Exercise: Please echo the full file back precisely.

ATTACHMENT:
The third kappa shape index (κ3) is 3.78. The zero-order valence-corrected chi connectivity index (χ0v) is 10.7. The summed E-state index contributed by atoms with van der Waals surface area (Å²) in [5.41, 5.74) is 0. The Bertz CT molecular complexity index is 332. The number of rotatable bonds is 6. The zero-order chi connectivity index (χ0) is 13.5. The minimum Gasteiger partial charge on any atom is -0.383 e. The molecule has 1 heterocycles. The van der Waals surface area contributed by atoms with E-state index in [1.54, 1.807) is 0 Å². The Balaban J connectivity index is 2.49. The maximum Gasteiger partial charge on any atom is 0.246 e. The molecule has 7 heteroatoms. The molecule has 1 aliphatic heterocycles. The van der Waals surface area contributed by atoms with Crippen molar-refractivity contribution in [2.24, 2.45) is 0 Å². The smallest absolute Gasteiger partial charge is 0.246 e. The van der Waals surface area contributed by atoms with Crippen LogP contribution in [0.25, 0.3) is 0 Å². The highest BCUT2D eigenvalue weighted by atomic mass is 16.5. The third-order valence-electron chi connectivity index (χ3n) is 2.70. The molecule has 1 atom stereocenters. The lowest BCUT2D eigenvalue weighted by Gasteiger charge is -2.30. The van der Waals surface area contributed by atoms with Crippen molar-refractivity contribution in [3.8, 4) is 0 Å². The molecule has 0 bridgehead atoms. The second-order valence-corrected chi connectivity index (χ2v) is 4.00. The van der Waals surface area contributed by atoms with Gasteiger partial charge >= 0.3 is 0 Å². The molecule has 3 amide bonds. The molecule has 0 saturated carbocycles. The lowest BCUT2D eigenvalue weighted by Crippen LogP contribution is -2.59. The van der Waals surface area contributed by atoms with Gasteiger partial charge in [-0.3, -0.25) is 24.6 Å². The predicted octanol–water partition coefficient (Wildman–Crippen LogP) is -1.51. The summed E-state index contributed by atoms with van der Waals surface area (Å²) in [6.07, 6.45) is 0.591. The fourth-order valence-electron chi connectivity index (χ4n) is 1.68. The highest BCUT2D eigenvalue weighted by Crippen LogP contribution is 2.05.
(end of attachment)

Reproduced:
The third kappa shape index (κ3) is 3.78. The zero-order valence-corrected chi connectivity index (χ0v) is 10.7. The summed E-state index contributed by atoms with van der Waals surface area (Å²) in [5.41, 5.74) is 0. The Bertz CT molecular complexity index is 332. The number of rotatable bonds is 6. The zero-order chi connectivity index (χ0) is 13.5. The minimum Gasteiger partial charge on any atom is -0.383 e. The molecule has 1 heterocycles. The van der Waals surface area contributed by atoms with E-state index in [1.54, 1.807) is 0 Å². The Balaban J connectivity index is 2.49. The maximum Gasteiger partial charge on any atom is 0.246 e. The molecule has 7 heteroatoms. The molecule has 1 aliphatic heterocycles. The van der Waals surface area contributed by atoms with Crippen molar-refractivity contribution in [2.24, 2.45) is 0 Å². The smallest absolute Gasteiger partial charge is 0.246 e. The van der Waals surface area contributed by atoms with Crippen LogP contribution in [0.25, 0.3) is 0 Å². The highest BCUT2D eigenvalue weighted by atomic mass is 16.5. The third-order valence-electron chi connectivity index (χ3n) is 2.70. The molecule has 1 atom stereocenters. The lowest BCUT2D eigenvalue weighted by Gasteiger charge is -2.30. The van der Waals surface area contributed by atoms with Crippen molar-refractivity contribution in [3.8, 4) is 0 Å². The molecule has 0 bridgehead atoms. The second-order valence-corrected chi connectivity index (χ2v) is 4.00. The van der Waals surface area contributed by atoms with Gasteiger partial charge >= 0.3 is 0 Å². The molecule has 3 amide bonds. The molecule has 0 saturated carbocycles. The lowest BCUT2D eigenvalue weighted by Crippen LogP contribution is -2.59. The van der Waals surface area contributed by atoms with Gasteiger partial charge in [-0.3, -0.25) is 24.6 Å². The predicted octanol–water partition coefficient (Wildman–Crippen LogP) is -1.51. The summed E-state index contributed by atoms with van der Waals surface area (Å²) in [6.07, 6.45) is 0.591. The fourth-order valence-electron chi connectivity index (χ4n) is 1.68. The highest BCUT2D eigenvalue weighted by Crippen LogP contribution is 2.05.